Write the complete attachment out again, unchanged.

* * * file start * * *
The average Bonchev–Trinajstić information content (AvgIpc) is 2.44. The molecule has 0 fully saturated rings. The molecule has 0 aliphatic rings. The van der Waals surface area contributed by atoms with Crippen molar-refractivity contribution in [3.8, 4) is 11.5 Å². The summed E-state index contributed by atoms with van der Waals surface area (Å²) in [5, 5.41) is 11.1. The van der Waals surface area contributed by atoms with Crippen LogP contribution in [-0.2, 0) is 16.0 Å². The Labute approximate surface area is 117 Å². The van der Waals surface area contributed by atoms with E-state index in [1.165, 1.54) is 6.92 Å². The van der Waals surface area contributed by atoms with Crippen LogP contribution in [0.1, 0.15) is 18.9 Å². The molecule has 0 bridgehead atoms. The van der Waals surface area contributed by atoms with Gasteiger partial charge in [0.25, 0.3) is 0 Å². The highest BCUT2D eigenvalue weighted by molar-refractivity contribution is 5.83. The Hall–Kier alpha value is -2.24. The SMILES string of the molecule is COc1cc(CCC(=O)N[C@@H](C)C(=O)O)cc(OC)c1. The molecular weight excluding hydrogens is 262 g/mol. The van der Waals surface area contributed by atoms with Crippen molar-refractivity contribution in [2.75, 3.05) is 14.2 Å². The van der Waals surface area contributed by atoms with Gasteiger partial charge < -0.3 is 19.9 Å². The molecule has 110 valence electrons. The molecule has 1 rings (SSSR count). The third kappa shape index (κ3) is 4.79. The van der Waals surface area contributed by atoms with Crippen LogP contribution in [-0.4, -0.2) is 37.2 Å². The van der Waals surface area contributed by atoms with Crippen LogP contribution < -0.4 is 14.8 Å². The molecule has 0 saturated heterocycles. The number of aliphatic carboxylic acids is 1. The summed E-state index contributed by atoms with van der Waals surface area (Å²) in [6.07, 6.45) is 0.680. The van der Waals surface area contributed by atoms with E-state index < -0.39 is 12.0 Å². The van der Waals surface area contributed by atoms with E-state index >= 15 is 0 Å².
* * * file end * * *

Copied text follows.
The average Bonchev–Trinajstić information content (AvgIpc) is 2.44. The molecule has 0 fully saturated rings. The molecule has 0 aliphatic rings. The van der Waals surface area contributed by atoms with Crippen molar-refractivity contribution in [3.8, 4) is 11.5 Å². The summed E-state index contributed by atoms with van der Waals surface area (Å²) in [5, 5.41) is 11.1. The van der Waals surface area contributed by atoms with Crippen LogP contribution in [-0.2, 0) is 16.0 Å². The Labute approximate surface area is 117 Å². The van der Waals surface area contributed by atoms with E-state index in [1.165, 1.54) is 6.92 Å². The van der Waals surface area contributed by atoms with Crippen LogP contribution in [0.1, 0.15) is 18.9 Å². The molecule has 0 bridgehead atoms. The van der Waals surface area contributed by atoms with Gasteiger partial charge in [0.25, 0.3) is 0 Å². The highest BCUT2D eigenvalue weighted by molar-refractivity contribution is 5.83. The Hall–Kier alpha value is -2.24. The SMILES string of the molecule is COc1cc(CCC(=O)N[C@@H](C)C(=O)O)cc(OC)c1. The molecular weight excluding hydrogens is 262 g/mol. The van der Waals surface area contributed by atoms with Crippen molar-refractivity contribution in [2.75, 3.05) is 14.2 Å². The van der Waals surface area contributed by atoms with Gasteiger partial charge < -0.3 is 19.9 Å². The molecule has 110 valence electrons. The molecule has 1 rings (SSSR count). The third kappa shape index (κ3) is 4.79. The van der Waals surface area contributed by atoms with Crippen LogP contribution in [-0.4, -0.2) is 37.2 Å². The van der Waals surface area contributed by atoms with Crippen LogP contribution < -0.4 is 14.8 Å². The molecule has 0 saturated heterocycles. The number of aliphatic carboxylic acids is 1. The summed E-state index contributed by atoms with van der Waals surface area (Å²) in [6.07, 6.45) is 0.680. The van der Waals surface area contributed by atoms with E-state index < -0.39 is 12.0 Å². The van der Waals surface area contributed by atoms with E-state index >= 15 is 0 Å².